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Again. Unlike America, where the courts and RepubliCAN’Ts collude with Democrats to corrupt our elections, with the intent of keeping the wrong kind of voters from actually imposing accountability on the political class, the United Kingdom has well-run honest elections. Their off-year elections, after the 2019 general election that shocked the world, were supposed to be in 2020, but were postponed because of “COVID.” As a result, this years elections plus 2020 contests came together in an unusual confluence that looks closer to a U.S. midterm election. It became the first change for the whole voting public to render judgment about all that has happened over the past year. It turns out that Labour is still found badly wanting and Boris Johnson has not been deemed worthy of reproach for his handling of the pandemic. The votes are not all counted, and the full results will not be known until some point on Sunday, yet the rough outlines are clear.
Yes, Labour managed to hang onto power in the Welsh legislature, and Sadiq Khan hung onto the mayoralty of London against a dynamic younger black Conservative man, Shaun Bailey. That, however, was a disaster for a party thrown out of so many seats about 18 months ago. Changing the face of the party fooled no one. The great British public was having none of it. Yes, the Scots may make a play for some sort of independence, most likely to extort England against defending national sovereignty against Eurocrats. Yet the SNP’s ambitions must be checked by the cold reality of a British public that is rejecting the leftist elites.
While Brendan O’Neill of Spiked and Melanie Phillips could be counted on to hammer home what they believe to be Labour and the cultural elite’s obstinate tone-deafness, it was a Labour MP, Khalid Mahmood, who offered the hardest, clearest condemnation of the Labour Party.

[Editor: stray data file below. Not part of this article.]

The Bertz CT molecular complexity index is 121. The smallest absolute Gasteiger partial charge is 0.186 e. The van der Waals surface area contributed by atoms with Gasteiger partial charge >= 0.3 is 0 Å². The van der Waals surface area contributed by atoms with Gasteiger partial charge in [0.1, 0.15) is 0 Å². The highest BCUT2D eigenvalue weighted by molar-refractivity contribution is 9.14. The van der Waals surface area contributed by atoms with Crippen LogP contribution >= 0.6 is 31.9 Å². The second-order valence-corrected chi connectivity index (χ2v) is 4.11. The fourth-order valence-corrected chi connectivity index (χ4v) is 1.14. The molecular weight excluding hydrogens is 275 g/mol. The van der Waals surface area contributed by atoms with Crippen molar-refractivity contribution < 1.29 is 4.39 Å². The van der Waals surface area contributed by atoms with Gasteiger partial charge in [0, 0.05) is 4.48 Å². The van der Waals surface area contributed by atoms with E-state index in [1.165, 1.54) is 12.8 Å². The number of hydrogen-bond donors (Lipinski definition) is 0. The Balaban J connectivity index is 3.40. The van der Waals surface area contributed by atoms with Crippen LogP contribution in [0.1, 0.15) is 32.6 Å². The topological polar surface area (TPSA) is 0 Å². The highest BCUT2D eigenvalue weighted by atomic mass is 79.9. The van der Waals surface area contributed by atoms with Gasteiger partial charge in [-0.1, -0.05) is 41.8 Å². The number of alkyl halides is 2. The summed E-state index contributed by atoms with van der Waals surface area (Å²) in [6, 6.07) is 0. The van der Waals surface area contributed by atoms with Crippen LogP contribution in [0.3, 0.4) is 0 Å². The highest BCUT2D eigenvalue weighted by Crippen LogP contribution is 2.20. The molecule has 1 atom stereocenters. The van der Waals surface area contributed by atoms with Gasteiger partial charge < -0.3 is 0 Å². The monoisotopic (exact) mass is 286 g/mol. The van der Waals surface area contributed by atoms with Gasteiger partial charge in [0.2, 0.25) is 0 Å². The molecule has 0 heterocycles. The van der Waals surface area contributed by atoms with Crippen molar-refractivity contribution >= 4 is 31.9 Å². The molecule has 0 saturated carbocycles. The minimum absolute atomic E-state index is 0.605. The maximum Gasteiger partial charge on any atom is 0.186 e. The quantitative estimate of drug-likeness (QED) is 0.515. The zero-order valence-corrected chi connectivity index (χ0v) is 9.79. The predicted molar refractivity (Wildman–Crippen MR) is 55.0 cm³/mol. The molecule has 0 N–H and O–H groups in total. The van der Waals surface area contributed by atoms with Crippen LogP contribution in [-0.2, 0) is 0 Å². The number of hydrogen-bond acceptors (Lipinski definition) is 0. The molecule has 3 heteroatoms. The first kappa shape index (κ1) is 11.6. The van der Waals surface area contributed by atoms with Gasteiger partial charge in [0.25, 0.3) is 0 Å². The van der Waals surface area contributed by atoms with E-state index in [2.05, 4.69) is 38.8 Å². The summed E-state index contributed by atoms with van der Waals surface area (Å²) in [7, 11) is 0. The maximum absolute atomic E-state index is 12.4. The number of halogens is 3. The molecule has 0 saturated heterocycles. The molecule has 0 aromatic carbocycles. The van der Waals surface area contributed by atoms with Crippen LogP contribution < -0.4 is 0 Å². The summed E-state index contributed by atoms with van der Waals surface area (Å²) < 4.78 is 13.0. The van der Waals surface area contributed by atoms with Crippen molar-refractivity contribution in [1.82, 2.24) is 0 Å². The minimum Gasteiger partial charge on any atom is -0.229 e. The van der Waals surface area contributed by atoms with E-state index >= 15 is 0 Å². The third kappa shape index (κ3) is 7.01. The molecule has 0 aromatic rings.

Mr. Mahmood hopes Labour responds to the wake-up call of this election:
My view is simple: in the past decade, Labour has lost touch with ordinary British people. A London-based bourgeoisie, with the support of brigades of woke social media warriors, has effectively captured the party. They mean well, of course, but their politics – obsessed with identity, division and even tech utopianism – have more in common with those of Californian high society than the kind of people who voted in Hartlepool yesterday. The loudest voices in the Labour movement over the past year in particular have focused more on pulling down Churchill’s statue than they have on helping people pull themselves up in the world. No wonder it is doing better among rich urban liberals and young university graduates than it is amongst the most important part of its traditional electoral coalition, the working-class.
A bit of superficial flag-waving – reinforced by urgent memos from party HQ – isn’t going to fix that. We have to recognise that the patriotism of these voters runs much deeper than that. They are more alert to rebranding exercises than spin doctors give them credit for. Their patriotism is about historic pride in their places, the heritage and stories of those places, and the Britishness and Englishness of the people and families that call them home.
I think of my own constituency in Birmingham and the city’s proud car-making history. There is a loss here that inspires the small-c conservatism of the working class: we know something has vanished and it hasn’t been replaced. This is what Jon Cruddas, speaking to Lisa Nandy this week at a Policy Exchange event, meant when he talked about the “dignity of labour” and how Labour must not lose sight of its historic roots. As he puts it: “Parties are not just machines to chase votes and demographic flows. They are built out of ideas, traditions and memories and speak on behalf of certain communities. You cannot just jettison that.”